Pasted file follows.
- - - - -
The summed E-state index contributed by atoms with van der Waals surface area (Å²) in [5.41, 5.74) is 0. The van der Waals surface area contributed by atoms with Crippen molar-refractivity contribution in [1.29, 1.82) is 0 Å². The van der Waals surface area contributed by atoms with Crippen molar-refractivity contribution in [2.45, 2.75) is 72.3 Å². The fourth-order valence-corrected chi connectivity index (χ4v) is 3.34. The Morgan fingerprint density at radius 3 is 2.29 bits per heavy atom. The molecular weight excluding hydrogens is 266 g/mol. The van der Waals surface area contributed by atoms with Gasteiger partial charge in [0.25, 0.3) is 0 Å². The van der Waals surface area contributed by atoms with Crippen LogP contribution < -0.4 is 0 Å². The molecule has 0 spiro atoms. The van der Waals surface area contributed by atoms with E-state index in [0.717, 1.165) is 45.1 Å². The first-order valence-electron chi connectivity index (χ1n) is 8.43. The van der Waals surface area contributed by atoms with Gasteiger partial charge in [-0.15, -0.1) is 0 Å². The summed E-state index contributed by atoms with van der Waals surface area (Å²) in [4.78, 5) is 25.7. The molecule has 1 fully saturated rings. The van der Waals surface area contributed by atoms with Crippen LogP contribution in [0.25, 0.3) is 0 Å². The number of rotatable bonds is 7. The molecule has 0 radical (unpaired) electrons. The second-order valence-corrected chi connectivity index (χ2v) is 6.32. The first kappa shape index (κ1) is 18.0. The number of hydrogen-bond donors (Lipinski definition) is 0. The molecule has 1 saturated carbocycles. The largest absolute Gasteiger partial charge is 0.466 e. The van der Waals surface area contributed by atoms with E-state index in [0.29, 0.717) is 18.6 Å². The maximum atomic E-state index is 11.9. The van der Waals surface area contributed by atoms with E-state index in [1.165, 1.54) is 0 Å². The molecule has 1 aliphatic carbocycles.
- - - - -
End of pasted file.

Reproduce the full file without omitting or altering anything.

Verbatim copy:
The summed E-state index contributed by atoms with van der Waals surface area (Å²) in [5.41, 5.74) is 0. The van der Waals surface area contributed by atoms with Crippen molar-refractivity contribution in [1.29, 1.82) is 0 Å². The van der Waals surface area contributed by atoms with Crippen molar-refractivity contribution in [2.45, 2.75) is 72.3 Å². The fourth-order valence-corrected chi connectivity index (χ4v) is 3.34. The Morgan fingerprint density at radius 3 is 2.29 bits per heavy atom. The molecular weight excluding hydrogens is 266 g/mol. The van der Waals surface area contributed by atoms with Gasteiger partial charge in [0.25, 0.3) is 0 Å². The van der Waals surface area contributed by atoms with Crippen LogP contribution < -0.4 is 0 Å². The molecule has 0 spiro atoms. The van der Waals surface area contributed by atoms with E-state index in [0.717, 1.165) is 45.1 Å². The first-order valence-electron chi connectivity index (χ1n) is 8.43. The van der Waals surface area contributed by atoms with Gasteiger partial charge in [-0.15, -0.1) is 0 Å². The summed E-state index contributed by atoms with van der Waals surface area (Å²) in [4.78, 5) is 25.7. The molecule has 1 fully saturated rings. The van der Waals surface area contributed by atoms with Crippen LogP contribution in [0.25, 0.3) is 0 Å². The number of rotatable bonds is 7. The molecule has 0 radical (unpaired) electrons. The second-order valence-corrected chi connectivity index (χ2v) is 6.32. The first kappa shape index (κ1) is 18.0. The number of hydrogen-bond donors (Lipinski definition) is 0. The molecule has 1 saturated carbocycles. The largest absolute Gasteiger partial charge is 0.466 e. The van der Waals surface area contributed by atoms with E-state index in [0.29, 0.717) is 18.6 Å². The maximum atomic E-state index is 11.9. The van der Waals surface area contributed by atoms with E-state index in [1.165, 1.54) is 0 Å². The molecule has 1 aliphatic carbocycles.